bulletSome notes on 4.17-6.4. In 4.17-24, we are given some information about Cain's descendants. Most notably we are given a description of the advancements of civilization: a city in verse 17, nomadic herding culture in verse 20, musicians in verse 21, and metalsmiths in verse 22. The song in verses 23-24, though, is an indication that not all human advancements were good, for now Cain's descendant brags about unlimited violent revenge. Starting with 4.25 we return to the story of Adam and Eve and their other descendants. 4.26 notes the formal beginnings of ‘religion.’ 5.1-2 plays upon the ambiguity of the Hebrew word adam being both a reference to “humankind” as well as to an individual person, Adam. In 5.3 we learn that the divine “image” and “likeness” in which adam was created is continued in their children. Among the people listed in the genealogy, note Enoch in 5.21-24 who “walked with God; then he was no more, because God took him.” Methuselah is mentioned in 5.25-27. He became the oldest person mentioned in the Biblical record, living to the ripe old age of 969! 5.32 brings us down to Noah and prepares us for his story in 6.9 and following. In 6.1-4 we read about the increase of sin which now even draws down heavenly beings (the “sons of God”) into its power when they fall for the beauty of human women and have intercourse with them. Because the earthly/heavenly boundary has now been transgressed, God must create a new boundary. Humans, being flesh, shall now live no more than 120 years.

The voice of your brother’s blood cries unto Me (Genesis 4.10): though he shed the blood of one, it is said damim ("bloods") in the plural. Which teaches that the blood of Abel’s children and children’s children and all his descendants to the end of all generations destined to come forth from him—all of them stood crying out before the Holy One, blessed be He... [The story reminds us, then, that] he who sustains one soul is accounted by Scripture as though he had sustained a whole world...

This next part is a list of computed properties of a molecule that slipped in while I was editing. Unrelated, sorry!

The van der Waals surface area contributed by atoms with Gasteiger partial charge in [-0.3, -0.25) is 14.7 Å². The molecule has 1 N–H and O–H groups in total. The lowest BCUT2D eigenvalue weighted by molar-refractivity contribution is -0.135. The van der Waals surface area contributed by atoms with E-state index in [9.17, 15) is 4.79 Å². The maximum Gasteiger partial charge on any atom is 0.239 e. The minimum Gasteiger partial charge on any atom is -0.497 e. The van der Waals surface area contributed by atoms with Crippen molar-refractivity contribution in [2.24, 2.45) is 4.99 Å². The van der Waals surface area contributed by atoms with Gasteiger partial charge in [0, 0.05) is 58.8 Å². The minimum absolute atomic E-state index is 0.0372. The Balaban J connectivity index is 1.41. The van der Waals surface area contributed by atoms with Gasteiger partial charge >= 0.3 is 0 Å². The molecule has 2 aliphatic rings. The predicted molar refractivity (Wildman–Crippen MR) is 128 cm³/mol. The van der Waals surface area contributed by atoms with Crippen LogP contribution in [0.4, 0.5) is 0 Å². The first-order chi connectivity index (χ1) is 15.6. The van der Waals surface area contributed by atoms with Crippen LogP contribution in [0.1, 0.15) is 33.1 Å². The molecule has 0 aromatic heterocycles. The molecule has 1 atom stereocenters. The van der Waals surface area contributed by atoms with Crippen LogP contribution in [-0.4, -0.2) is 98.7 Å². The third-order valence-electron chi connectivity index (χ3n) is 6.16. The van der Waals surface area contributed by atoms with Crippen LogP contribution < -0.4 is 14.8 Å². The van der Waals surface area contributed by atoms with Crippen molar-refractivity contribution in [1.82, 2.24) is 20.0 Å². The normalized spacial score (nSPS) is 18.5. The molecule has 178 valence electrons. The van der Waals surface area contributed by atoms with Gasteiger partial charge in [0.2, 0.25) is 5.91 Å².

The Fathers According to Rabbi Nathan 31

For Discussion:

  1. 4.1 - How does Eve describe the birth of Cain?
  2. 4.3-5 - Why did the Lord not "have regard" for Cain's offering?
  3. 4.6-7 - What hope is there for Cain? What danger is there for him as well?
  4. 4.8 - Did Cain anticipate the consequence of his action when he "rose up against" his brother? (Remember, this is the first instance of death.) Did Cain realize that what he was doing would be considered wrong? (Remember, there are no laws given yet.)
  5. 4.9 - Does God not know where Abel is? Compare 4.9 with 3.9. Why does God open these conversations with questions?